GRC Viewpoint

7 Key Elements of a 3-year Cybersecurity Plan

Cyber attacks have evolved dramatically these past few years fueled in part by sophisticated tools and tactics criminals use to scam or hold organizations hostage. The stakes are getting higher and higher. Attacks and data breaches cost millions of dollars in lost business, productivity, reputation, and recovery. 

Security teams can no longer just set up a firewall or install endpoint security and call it a day. What businesses truly need is a proactive, holistic cybersecurity strategy, that is well planned, implemented, and maintained over at least a 3-year period of due diligence covering the entire gamut of people, processes, and technology. Here are seven attributes to keep in mind while designing your cybersecurity plan:

  • Design A Program Around Risks

One of the biggest mistakes security teams can make is jumping directly to implementation (installing generic cybersecurity defenses) without really understanding what’s at risk and determining priorities. Start by conducting an in-depth risk assessment to determine the crown jewels — these could be sensitive data, IT assets, applications, critical systems, etc.); where are they located and how effective are the current cybersecurity controls. Run an extensive internal and external penetration test to evaluate your current security controls. 

  • Plan for Evolution in Business, Regulations and Attack Surfaces

The technology industry as a whole is evolving so rapidly that by the time security controls are implemented, the infrastructure, the attack surface and attack methods may have changed substantially. When crafting your 3-year plan, remember to keep future changes in mind such as new employees, new projects, new infrastructure, a large remote workforce, IoT, etc. Don’t forget to account for upcoming regulations, as failure in meeting mandates can attract scrutiny and legal penalties, leading to erosion of customer trust.

  • Invest in a Cybersecurity Foundation

Cybersecurity is an incredibly broad domain with a large number of tools on the market promoting protection against every known threat in existence. Truth is, there is no one-size-fits-all approach to security, which is why organizations should invest in controls that are relevant to their own security challenges and use cases. That said, more security tools does not equate better security; a diverse set of siloed cybersecurity tools can be overwhelming to monitor, fine-tune, update and maintain, leading to staff burn out. Consider an integrated security approach or seek help from an expert that can design a future-ready, end-to-end architecture.

  • Always Take People into Account

One of the biggest misconceptions in cybersecurity is the assumption that security is a technology issue. The reality is that more cyber attacks happen because of the human element rather than the absence of some cybersecurity technology. A major portion of the 3-year plan must therefore include people and the overall security culture of the organization. It’s probably a good idea to assess the state of security maturity in employees first and then create concrete steps to advance the security culture of the organization by way of conducting regular, ongoing awareness training and phishing simulation exercises.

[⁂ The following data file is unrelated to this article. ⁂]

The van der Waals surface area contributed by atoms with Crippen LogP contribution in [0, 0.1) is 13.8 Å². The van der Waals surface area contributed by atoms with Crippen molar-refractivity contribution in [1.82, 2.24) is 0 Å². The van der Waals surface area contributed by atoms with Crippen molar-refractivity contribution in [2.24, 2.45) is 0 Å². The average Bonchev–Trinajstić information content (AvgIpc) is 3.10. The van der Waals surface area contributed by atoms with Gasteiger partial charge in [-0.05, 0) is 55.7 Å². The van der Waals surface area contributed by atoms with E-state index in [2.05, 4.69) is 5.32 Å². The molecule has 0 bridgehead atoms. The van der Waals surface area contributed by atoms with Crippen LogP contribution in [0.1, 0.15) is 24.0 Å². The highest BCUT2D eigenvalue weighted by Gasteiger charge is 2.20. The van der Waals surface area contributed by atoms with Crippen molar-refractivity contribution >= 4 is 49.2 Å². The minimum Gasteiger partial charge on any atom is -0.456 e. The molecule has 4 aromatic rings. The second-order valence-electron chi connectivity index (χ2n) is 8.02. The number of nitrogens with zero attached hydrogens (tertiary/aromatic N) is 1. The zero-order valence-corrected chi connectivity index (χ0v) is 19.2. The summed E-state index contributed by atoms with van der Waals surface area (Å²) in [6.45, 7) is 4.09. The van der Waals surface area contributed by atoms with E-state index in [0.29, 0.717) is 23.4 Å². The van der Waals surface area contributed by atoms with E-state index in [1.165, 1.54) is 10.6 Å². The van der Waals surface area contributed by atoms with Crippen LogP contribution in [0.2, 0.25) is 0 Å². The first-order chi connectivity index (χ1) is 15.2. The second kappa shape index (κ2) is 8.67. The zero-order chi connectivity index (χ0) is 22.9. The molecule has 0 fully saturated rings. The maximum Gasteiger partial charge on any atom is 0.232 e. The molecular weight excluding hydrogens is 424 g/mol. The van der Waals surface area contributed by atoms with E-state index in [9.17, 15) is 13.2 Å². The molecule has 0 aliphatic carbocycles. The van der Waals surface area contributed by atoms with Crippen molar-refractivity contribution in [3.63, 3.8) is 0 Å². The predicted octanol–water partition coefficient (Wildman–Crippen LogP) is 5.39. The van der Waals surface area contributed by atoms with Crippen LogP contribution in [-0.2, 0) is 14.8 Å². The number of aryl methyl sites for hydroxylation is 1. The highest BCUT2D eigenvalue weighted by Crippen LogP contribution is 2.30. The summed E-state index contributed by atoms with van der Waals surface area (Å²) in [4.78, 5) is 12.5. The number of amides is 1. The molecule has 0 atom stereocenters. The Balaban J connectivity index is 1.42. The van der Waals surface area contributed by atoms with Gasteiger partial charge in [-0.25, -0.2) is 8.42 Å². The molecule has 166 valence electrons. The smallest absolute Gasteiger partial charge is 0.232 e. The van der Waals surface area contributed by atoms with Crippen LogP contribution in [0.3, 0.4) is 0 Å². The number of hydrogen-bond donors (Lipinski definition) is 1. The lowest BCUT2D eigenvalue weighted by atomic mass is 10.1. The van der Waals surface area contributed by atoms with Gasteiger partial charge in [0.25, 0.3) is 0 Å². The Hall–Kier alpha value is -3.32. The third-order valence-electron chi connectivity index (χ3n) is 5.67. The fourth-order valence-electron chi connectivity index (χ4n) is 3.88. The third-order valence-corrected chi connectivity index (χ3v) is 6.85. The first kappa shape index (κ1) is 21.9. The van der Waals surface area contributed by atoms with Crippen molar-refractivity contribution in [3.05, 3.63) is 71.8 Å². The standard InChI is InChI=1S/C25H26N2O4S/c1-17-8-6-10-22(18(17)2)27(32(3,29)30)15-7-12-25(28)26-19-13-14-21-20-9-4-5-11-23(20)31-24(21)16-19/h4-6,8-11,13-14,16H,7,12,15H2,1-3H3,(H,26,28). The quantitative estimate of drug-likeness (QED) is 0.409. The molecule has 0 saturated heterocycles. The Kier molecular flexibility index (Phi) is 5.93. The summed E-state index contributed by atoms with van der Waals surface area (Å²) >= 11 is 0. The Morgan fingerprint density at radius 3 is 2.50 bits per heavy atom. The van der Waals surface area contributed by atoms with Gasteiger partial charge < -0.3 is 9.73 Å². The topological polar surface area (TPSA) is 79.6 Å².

• Don’t Forget to Add Partners to the Mix

Another big mistake cybersecurity teams make is not considering the extended ecosystem as part of their overall security strategy. It’s fairly common for businesses to share information with service providers, channel partners, vendors and suppliers through websites, platforms and other applications. Organizations must conduct extensive due diligence to ensure their vendors also abide by the same cybersecurity regulations and best practices. Vet your vendors on a regular basis, identify the ones that are critical and ensure that protocols are being followed. 

  • Prepare For Any Eventuality

Cyber attacks are not a question of if, but when and how. Security teams should have a fallback plan ready in case an incident happens. What if systems go offline? Who do we contact? How do we contain the breach? How do we recover? Who has what responsibility? Do we know a ransomware negotiator? Do we carry cyber insurance? The 3-year plan should include details on the steps the business will follow to improve incident response planning, processes and recovery.

  • Ensure Your Plan is Robust, Yet Flexible

Keep monitoring the threat surfaces, scanning the environment for vulnerabilities, checking firewall rules, wireless configurations, application code and cloud configurations, improving security awareness in employees and even reviewing your physical defenses (entrance security, ID badges, surveillance cameras, etc.). Plug security loopholes proactively and get a third-party to run a thorough evaluation, at least once annually, to weed out anything that may have been overlooked by security teams. Since there’s no way to predict what future cyber threats will look like, it’s always a good idea to bake flexibility into the plan to accommodate for any changes in the security approach or threat environment. 

Security is not a destination but a journey. The important part here is to pick your battles, identify priorities, lay out objectives, craft a robust security plan and adjust accordingly along the way.

By Michelle Drolet, CEO at Towerwall

About the Author

Michelle Drolet is CEO of Towerwall, a specialized cybersecurity firm since 1993 offering compliance and professional onsite services with clients such as Foundation Medicine, Boston College and Middlesex Savings Bank. Founded in 1999 in Framingham, MA, Towerwall focuses exclusively on providing small to mid-size businesses customized cybersecurity technology programs. Reach her at Linkedin:; Twitter @towerwall


Related Articles

Latest Articles